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999 Calls Skyrocketed after Abortion Pills by Post Legalised in UK 

There has been a worrying surge in the number of 999 calls from women taking abortion pills at home, ambulance chiefs in the UK have reported. The significant jump in emergency calls, revealed in a recent Freedom of Information request, comes after the NHS controversially started sending out abortion pills by post in March 2020.

In a development pro-life campaigners have termed “deeply concerning”, emergency call-outs related to the pills have doubled in some UK regions. Before the Covid-19 pandemic, women seeking an abortion were required under law to see a doctor or nurse in person before being able to access the two abortion pills. The first pill had usually been taken under medical supervision and the second at home. Prompted by the Covid-19 crisis, Ministers approved the ‘pills by post’ service last spring.

The contentious law allows women to perform ‘DIY’ abortions at home, taking the pills themselves without medical supervision after a short telephone consultation. This system was initially meant to be temporary, but abortion campaigners are calling for it to be made permanent — despite the large increase in women seeking medical assistance.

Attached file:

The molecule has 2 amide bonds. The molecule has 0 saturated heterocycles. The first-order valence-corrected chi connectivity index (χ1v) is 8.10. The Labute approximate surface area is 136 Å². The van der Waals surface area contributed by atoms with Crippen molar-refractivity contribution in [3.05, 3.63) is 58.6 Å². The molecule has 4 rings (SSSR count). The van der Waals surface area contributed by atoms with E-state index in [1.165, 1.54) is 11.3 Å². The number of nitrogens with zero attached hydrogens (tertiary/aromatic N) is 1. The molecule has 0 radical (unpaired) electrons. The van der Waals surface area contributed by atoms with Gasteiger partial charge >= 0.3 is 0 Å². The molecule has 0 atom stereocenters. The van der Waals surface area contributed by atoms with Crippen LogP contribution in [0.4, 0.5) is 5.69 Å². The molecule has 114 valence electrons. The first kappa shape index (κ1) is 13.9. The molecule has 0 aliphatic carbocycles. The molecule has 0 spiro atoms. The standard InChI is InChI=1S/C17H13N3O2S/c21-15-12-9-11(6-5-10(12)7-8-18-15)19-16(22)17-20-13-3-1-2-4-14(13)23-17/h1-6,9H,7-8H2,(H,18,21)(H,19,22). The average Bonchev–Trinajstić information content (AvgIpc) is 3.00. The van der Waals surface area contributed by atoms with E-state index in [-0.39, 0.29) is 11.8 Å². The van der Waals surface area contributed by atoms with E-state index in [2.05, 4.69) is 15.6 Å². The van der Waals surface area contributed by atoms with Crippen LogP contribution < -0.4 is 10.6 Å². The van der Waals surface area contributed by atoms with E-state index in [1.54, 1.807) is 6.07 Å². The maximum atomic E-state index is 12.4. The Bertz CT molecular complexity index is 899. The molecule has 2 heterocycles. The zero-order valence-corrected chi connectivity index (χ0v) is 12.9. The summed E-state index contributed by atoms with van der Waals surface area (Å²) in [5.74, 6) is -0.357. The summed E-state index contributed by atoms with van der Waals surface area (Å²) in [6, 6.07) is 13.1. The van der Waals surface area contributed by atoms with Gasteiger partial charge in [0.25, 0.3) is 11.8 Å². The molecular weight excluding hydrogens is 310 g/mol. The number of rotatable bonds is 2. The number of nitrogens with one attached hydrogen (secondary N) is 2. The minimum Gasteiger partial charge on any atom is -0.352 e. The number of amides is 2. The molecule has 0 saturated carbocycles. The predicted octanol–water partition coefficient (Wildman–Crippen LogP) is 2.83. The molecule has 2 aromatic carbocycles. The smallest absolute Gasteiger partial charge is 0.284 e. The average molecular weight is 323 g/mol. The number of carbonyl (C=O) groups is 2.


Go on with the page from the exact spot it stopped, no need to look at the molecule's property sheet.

Five separate ambulance services responded to the Freedom of Information requests regarding the abortion ‘pills by post’ scheme.

In May, more than 600 medics demanded that British PM Boris Johnson end the problematic and controversial ‘pills by post’ system. In an open letter, they called for an immediate reversal to the relaxation in abortion rules, citing disturbing evidence that some pills obtained through the post after online or telephone consultations were used on unborn babies beyond the ten-week limit — and even after the 24-week U.K. limit for surgical abortions.

In the letter, doctors warned: “The decision to permit the taking of medical abortion pills at home is a dangerous policy that must not be made permanent,” adding that the move should be revoked “to protect the welfare of women”. They also argued that the new rules also make it easier for men to coerce women into abortions against their will and failed to protect girls who were being abused by adults, or women trafficked into prostitution.

One signatory of the letter, Dr Calum Miller, of Oxford University, said an in-person medical examination was “a critical safety measure to check the gestation of the pregnancy” and other possible medical issues, adding: “We should not be failing women by eliminating the checks.”